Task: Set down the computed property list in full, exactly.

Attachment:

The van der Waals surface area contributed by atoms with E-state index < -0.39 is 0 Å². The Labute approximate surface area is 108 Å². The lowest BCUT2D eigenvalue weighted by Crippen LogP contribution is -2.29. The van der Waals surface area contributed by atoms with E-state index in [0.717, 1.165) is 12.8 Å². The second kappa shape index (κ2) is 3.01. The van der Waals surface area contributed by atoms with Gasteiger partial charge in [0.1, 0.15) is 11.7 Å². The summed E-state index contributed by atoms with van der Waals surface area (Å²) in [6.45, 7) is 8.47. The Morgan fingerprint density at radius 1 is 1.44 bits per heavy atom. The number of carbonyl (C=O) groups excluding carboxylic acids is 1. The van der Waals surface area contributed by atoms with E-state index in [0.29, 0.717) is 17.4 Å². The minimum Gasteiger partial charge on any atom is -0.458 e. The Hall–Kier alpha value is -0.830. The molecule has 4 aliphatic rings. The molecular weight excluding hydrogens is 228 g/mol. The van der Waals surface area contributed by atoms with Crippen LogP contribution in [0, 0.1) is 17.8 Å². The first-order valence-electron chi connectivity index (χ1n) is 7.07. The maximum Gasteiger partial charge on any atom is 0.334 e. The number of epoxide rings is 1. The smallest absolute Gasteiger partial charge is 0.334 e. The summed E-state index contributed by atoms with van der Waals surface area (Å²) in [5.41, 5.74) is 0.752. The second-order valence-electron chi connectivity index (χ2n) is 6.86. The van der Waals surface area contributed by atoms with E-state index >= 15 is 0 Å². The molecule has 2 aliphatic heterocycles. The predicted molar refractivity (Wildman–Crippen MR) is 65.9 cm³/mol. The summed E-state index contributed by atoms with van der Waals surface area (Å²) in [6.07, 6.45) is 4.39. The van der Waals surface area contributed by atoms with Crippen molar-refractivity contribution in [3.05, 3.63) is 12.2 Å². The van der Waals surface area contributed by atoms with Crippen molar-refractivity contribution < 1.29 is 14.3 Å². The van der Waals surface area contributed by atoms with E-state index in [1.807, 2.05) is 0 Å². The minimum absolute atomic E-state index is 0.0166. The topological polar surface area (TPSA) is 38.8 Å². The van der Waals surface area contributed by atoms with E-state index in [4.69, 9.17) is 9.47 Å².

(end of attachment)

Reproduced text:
The van der Waals surface area contributed by atoms with E-state index < -0.39 is 0 Å². The Labute approximate surface area is 108 Å². The lowest BCUT2D eigenvalue weighted by Crippen LogP contribution is -2.29. The van der Waals surface area contributed by atoms with E-state index in [0.717, 1.165) is 12.8 Å². The second kappa shape index (κ2) is 3.01. The van der Waals surface area contributed by atoms with Gasteiger partial charge in [0.1, 0.15) is 11.7 Å². The summed E-state index contributed by atoms with van der Waals surface area (Å²) in [6.45, 7) is 8.47. The Morgan fingerprint density at radius 1 is 1.44 bits per heavy atom. The number of carbonyl (C=O) groups excluding carboxylic acids is 1. The van der Waals surface area contributed by atoms with E-state index in [0.29, 0.717) is 17.4 Å². The minimum Gasteiger partial charge on any atom is -0.458 e. The Hall–Kier alpha value is -0.830. The molecule has 4 aliphatic rings. The molecular weight excluding hydrogens is 228 g/mol. The van der Waals surface area contributed by atoms with Crippen LogP contribution in [0, 0.1) is 17.8 Å². The first-order valence-electron chi connectivity index (χ1n) is 7.07. The maximum Gasteiger partial charge on any atom is 0.334 e. The number of epoxide rings is 1. The smallest absolute Gasteiger partial charge is 0.334 e. The summed E-state index contributed by atoms with van der Waals surface area (Å²) in [5.41, 5.74) is 0.752. The second-order valence-electron chi connectivity index (χ2n) is 6.86. The van der Waals surface area contributed by atoms with E-state index >= 15 is 0 Å². The molecule has 2 aliphatic heterocycles. The predicted molar refractivity (Wildman–Crippen MR) is 65.9 cm³/mol. The summed E-state index contributed by atoms with van der Waals surface area (Å²) in [6.07, 6.45) is 4.39. The van der Waals surface area contributed by atoms with Crippen molar-refractivity contribution in [3.05, 3.63) is 12.2 Å². The van der Waals surface area contributed by atoms with Crippen molar-refractivity contribution < 1.29 is 14.3 Å². The van der Waals surface area contributed by atoms with E-state index in [1.807, 2.05) is 0 Å². The minimum absolute atomic E-state index is 0.0166. The topological polar surface area (TPSA) is 38.8 Å². The van der Waals surface area contributed by atoms with E-state index in [4.69, 9.17) is 9.47 Å².